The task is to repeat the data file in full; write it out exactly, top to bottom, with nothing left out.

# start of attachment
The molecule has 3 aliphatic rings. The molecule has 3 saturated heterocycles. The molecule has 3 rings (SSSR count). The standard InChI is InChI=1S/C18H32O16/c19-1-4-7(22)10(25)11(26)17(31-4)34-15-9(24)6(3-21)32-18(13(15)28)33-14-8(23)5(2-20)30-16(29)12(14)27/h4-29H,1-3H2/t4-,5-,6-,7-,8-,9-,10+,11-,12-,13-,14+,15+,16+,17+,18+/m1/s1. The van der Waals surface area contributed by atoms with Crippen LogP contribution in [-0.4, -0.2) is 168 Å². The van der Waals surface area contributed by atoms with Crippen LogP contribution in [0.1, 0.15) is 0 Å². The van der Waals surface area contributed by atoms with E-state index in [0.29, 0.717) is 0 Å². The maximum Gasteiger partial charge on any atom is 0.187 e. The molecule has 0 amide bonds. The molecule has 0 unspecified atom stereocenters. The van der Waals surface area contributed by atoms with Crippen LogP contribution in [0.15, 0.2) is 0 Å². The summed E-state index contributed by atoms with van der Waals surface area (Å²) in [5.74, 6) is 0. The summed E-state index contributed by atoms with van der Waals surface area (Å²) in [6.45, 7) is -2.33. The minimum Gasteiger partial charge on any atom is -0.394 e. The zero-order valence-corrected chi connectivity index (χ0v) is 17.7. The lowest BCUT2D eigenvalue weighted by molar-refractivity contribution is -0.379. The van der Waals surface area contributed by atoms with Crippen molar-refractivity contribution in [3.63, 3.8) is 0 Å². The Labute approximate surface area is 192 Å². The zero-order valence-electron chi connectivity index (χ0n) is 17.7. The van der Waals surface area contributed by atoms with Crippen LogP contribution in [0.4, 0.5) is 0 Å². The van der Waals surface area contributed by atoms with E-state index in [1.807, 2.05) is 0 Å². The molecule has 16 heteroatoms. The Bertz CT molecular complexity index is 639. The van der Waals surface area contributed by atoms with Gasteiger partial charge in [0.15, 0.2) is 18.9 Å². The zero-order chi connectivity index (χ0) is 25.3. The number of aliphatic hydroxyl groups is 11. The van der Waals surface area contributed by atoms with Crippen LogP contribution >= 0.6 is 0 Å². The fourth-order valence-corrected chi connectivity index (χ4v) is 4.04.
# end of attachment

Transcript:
The molecule has 3 aliphatic rings. The molecule has 3 saturated heterocycles. The molecule has 3 rings (SSSR count). The standard InChI is InChI=1S/C18H32O16/c19-1-4-7(22)10(25)11(26)17(31-4)34-15-9(24)6(3-21)32-18(13(15)28)33-14-8(23)5(2-20)30-16(29)12(14)27/h4-29H,1-3H2/t4-,5-,6-,7-,8-,9-,10+,11-,12-,13-,14+,15+,16+,17+,18+/m1/s1. The van der Waals surface area contributed by atoms with Crippen LogP contribution in [-0.4, -0.2) is 168 Å². The van der Waals surface area contributed by atoms with Crippen LogP contribution in [0.1, 0.15) is 0 Å². The van der Waals surface area contributed by atoms with E-state index in [0.29, 0.717) is 0 Å². The maximum Gasteiger partial charge on any atom is 0.187 e. The molecule has 0 amide bonds. The molecule has 0 unspecified atom stereocenters. The van der Waals surface area contributed by atoms with Crippen LogP contribution in [0.15, 0.2) is 0 Å². The summed E-state index contributed by atoms with van der Waals surface area (Å²) in [5.74, 6) is 0. The summed E-state index contributed by atoms with van der Waals surface area (Å²) in [6.45, 7) is -2.33. The minimum Gasteiger partial charge on any atom is -0.394 e. The zero-order valence-corrected chi connectivity index (χ0v) is 17.7. The lowest BCUT2D eigenvalue weighted by molar-refractivity contribution is -0.379. The van der Waals surface area contributed by atoms with Crippen molar-refractivity contribution in [3.63, 3.8) is 0 Å². The Labute approximate surface area is 192 Å². The zero-order valence-electron chi connectivity index (χ0n) is 17.7. The van der Waals surface area contributed by atoms with Crippen LogP contribution in [0.4, 0.5) is 0 Å². The van der Waals surface area contributed by atoms with E-state index in [1.807, 2.05) is 0 Å². The molecule has 16 heteroatoms. The Bertz CT molecular complexity index is 639. The van der Waals surface area contributed by atoms with Gasteiger partial charge in [0.15, 0.2) is 18.9 Å². The zero-order chi connectivity index (χ0) is 25.3. The number of aliphatic hydroxyl groups is 11. The van der Waals surface area contributed by atoms with Crippen LogP contribution >= 0.6 is 0 Å². The fourth-order valence-corrected chi connectivity index (χ4v) is 4.04.